Following up on our post from Tuesday about SAGE's partnership with Liberty Delight, we talk with livestock farmer Shane and his partner and marketing guru Lauren about their circuitous paths to the farm, their day-to-day life, and how they keep their animals happy.
Shane, how did you come to the farm?
I grew up on a small farm in Carroll County, MD. I was your typical kid growing up on the farm, and getting to play with the animals. I was fortunate enough to be a good athlete with decent grades, so I had the opportunity to go to college. I got an accounting degree from Salisbury, then moved to Annapolis, where I worked in public accounting for 7 years. I decided I wanted to move closer to home, so I started a job with Legg Mason in Baltimore City as manager of their mutual funds.
This farm’s been in my dad’s side of the family for five generations—we still have the original land grant from the King of England. My elderly cousin was living here by himself without any kids to leave the farm to. I talked him and his sister into selling me the farm. I was still working at Legg, but I had the itch—had about 20 head of cattle, and started raising them as a hobby.
In 2008, when the financial markets crashed and everything went haywire, I’d been at Legg for 13 years and worked my way up to vice president and treasurer of the mutual funds. At that point, we had to make some restructuring decisions. I had to lay off my team in Baltimore and I was being moved to New York. I declined and took a severance package instead. I said, “I’m going to do this farming thing full-time for a year or so and see how it goes.” And here we are.
And you, Lauren?
I was in the corporate world, traveling three weeks of the month. I managed digital advertising for retail for The Washington Post. I was so tired, and it turned out I had some cancer on my thyroid. I got to the point where I didn’t love my job anymore. At that time, Shane and I were dating, and he said, “There’s life after corporate.” I came home from the hospital—he scooped me up and brought me here; I never left.
What’s your favorite thing about your new life?
Shane: This—being outside, beautiful day, being your own boss, and just being with the animals. Raising the animals, keeping em happy, healthy. Providing a healthy, good product for people. I just love it. The end of that Legg Mason story is if they call me tomorrow and say, “Come back, same responsibilities, name your price,” and I’d be like, “You couldn’t pay me enough to go back.” I just love this lifestyle. It’s long days. I work hard; it’s a seven-day-a-week job. But you do something that you love, and you don’t really consider it work.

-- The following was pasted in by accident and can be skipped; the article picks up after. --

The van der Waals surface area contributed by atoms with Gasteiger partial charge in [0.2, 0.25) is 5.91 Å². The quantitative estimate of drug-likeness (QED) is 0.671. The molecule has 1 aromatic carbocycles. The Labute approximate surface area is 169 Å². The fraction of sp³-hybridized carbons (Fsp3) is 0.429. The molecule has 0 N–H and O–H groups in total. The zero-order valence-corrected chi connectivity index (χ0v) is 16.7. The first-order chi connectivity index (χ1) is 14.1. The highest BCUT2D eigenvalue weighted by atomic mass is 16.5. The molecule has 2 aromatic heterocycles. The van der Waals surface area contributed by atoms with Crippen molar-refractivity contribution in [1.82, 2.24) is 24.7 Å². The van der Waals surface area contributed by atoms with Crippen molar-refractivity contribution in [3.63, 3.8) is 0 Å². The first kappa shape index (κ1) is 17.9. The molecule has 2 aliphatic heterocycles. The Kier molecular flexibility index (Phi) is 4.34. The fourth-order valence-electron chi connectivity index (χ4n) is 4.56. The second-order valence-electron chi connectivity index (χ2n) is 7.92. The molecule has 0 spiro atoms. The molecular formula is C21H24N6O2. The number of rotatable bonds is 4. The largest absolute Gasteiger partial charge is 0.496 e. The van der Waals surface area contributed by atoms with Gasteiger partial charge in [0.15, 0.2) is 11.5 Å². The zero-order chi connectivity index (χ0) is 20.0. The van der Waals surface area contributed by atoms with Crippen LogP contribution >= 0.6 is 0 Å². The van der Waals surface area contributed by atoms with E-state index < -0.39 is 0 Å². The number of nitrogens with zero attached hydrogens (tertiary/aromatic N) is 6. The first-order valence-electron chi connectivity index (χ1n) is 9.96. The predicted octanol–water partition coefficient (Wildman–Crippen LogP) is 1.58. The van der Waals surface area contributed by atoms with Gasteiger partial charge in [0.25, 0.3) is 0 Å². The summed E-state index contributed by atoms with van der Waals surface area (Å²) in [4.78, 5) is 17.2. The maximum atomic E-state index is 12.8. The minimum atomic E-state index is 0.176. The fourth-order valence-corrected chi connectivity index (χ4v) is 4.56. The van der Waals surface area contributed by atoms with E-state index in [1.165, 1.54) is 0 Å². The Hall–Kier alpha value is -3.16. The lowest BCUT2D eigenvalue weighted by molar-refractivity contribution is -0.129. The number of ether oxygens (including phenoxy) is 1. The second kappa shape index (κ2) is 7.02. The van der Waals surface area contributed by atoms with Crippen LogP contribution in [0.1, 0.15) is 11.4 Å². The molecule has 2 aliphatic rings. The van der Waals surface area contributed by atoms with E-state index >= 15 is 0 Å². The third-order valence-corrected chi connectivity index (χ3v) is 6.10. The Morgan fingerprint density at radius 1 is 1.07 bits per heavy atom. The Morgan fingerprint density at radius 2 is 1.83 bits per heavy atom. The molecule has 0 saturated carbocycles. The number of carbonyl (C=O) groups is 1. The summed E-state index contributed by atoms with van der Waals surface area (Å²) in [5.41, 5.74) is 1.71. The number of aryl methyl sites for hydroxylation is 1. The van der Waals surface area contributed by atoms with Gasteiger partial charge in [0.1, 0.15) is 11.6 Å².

What’s the trick to keeping your animals happy and healthy?
Lauren: One of the things Shane’s very passionate about is making sure that all the animals have shelter, whether it’s from rain or sun or snow. So he thinks of it that way—not how much pasture do I have, but how many can I fit in a barn? Because we want them all to have the opportunity to be safe and be sheltered.
Shane: When I was a little kid, my grandfather always told me, “Boy, you put a fence around it, you better take care of it like you want to be taken care of.” So I give them plenty of food and shelter and a clean environment.
You’re obviously animal lovers—how do you balance that with raising livestock for slaughter?
Shane: On Wednesday morning, something leaves the farm, whether it’s pigs or calves. And that’s the hardest thing, because they’re so happy and content, and they trust you. It doesn’t get easier. But I take pride in knowing that they had a great life while they were here. That’s what they’re here for, and they had a great, happy, healthy life.
What’s your take on antibiotic-and hormone-free meat?
Lauren: Shane believes in natural husbandry. No artificial insemination, no antibiotics, no growth hormones, no steroids, nothing like that.
Shane: The drugs that we use if they get sick, the longest one has a 30-day meat withdrawal. We vaccinate the calves. As soon as they’re born, within 48 hours, I give ‘em a little nasal vaccination, and that’s all they get until they’re six months old and we wean ‘em off of their mothers, when I give them another vaccination. And that’s all they get, unless they get sick. And then we’ll treat ‘em for the sickness. If an animal’s ready to go to the market and he gets sick, I’ll hold him back and make sure that he’s healthy.
What would you want our audience to know about Liberty Delight?
Lauren: Our farmer is at the forefront of agriculture and sustainability, and he’s passionate about making sure his animals have the happiest, healthiest life. We really work hard to do it right.